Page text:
The flip side of such a coin is that Waterford made the adjustment, and that can’t be a bad thing, right? Perhaps it can be. At half-time my brother wondered whether Waterford were a team of winter hurlers, perhaps the most grievous insult you can level against a team. It was something I was pondering myself in the first half as Waterford, bolstered by The System, swarmed all over Kilkenny. This business of playing a sweeper was a success this time last year, propelling Waterford to a historic eight-game winning run. It was clear by the high summer though that it could only bring you so far.
Or maybe it’s not clear. Derek McGrath has forgotten more about the game than I have ever known (not that that would be hard, sez you) and you have to have faith that he knows what he is doing. Does The System only need a tweak to catapult us to September glory? Is it more important to establish a winning habit in these months? Laois people could certainly vouch for the value of such a concept as they survey a season that looks wrecked before it has ever left the slipway. Either way, it’s clear you have to trust that he knows what he is doing.
Or maybe it’s not clear. For while it’s fair to dampen down expectations on the basis of Kilkenny’s level of preparedness for this game, it’s also fair to be excited by the quality of player we have to work with. There were some really fine performances from Waterford, and it was the best of them that demonstrated that we still have some slack with which to work. It’s not too strong to say that Austin Gleeson was unplayable. Watching him get the ball inside his own half after 63 minutes on an energy-sapping pitch and proceed to storm past half the Kilkenny team into their 45, it made me want to weep with joy that he is one of ours and is, injury and passion permitting (touch wood), going to be traumatising opponents with that kind of run for the next decade. Incredibly it was a performance that had room for improvement as he slashed the ball wide on six occasions with unnecessary Hail Mary efforts. Factor in a horrible free-taking performance from Maurice Shanahan, which can surely be put down to one of those days with the oul calibration – it’s not as if he hasn’t done it before in much more pressurised circumstances – and with Shane Bennett and Patrick Curran both looking like they belong in this kind of company, I can say with a straight face that we should have walloped Kilkenny out the gate. Indeed, I’m certain that if were to play Kilkenny again next week we’d do exactly that.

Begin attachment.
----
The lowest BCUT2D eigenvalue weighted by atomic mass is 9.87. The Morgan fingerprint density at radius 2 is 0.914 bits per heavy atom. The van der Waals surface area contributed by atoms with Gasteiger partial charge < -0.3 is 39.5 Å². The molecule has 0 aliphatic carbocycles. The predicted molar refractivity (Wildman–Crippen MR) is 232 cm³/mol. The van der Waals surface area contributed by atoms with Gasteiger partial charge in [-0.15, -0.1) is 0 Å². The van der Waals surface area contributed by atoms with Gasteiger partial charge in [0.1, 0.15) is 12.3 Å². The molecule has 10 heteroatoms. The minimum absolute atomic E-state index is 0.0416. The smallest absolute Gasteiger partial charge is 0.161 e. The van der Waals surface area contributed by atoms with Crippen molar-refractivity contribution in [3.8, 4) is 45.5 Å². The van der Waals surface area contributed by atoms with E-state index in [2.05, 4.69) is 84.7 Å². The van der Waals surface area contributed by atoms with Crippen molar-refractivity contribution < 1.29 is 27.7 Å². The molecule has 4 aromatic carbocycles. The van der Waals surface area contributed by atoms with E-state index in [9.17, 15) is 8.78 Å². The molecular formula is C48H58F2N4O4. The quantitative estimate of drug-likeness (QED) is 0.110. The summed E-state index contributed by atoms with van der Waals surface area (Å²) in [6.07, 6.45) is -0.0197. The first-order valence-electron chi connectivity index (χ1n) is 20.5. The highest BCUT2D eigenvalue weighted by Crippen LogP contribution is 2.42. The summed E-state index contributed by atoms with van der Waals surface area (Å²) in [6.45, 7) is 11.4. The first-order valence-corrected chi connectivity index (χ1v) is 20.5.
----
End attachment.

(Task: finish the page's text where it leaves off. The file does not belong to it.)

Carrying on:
I can’t believe I just said that. That’s those stream-of-consciousness ramblings for you, leaving you all manner of hostages to fortune. I’m going to be cocky about it though. Yes, Kilkenny will be primed to peak at a different time to us, with all the experience they have doing that to rely upon. It’ll be a cold day in Hell though before Kilkenny send out a team to phone it in against Waterford. A wild shoulder charge right at the end from Colin Fennelly on Kevin Moran, which could have resulted in a straight red had the ref not had the soft option of giving him a second yellow, exemplified their frustration. We have a game next week against a team – Cork – who have to be up to speed, seeing as they can’t afford to be aiming to peak in the Championship lest they find themselves completely short and nowhere to go like they were last year. We’ll probably know better where we stand after that game, but let’s enjoy the Kilkenny-beating moment now rather than waiting for a time which might never come.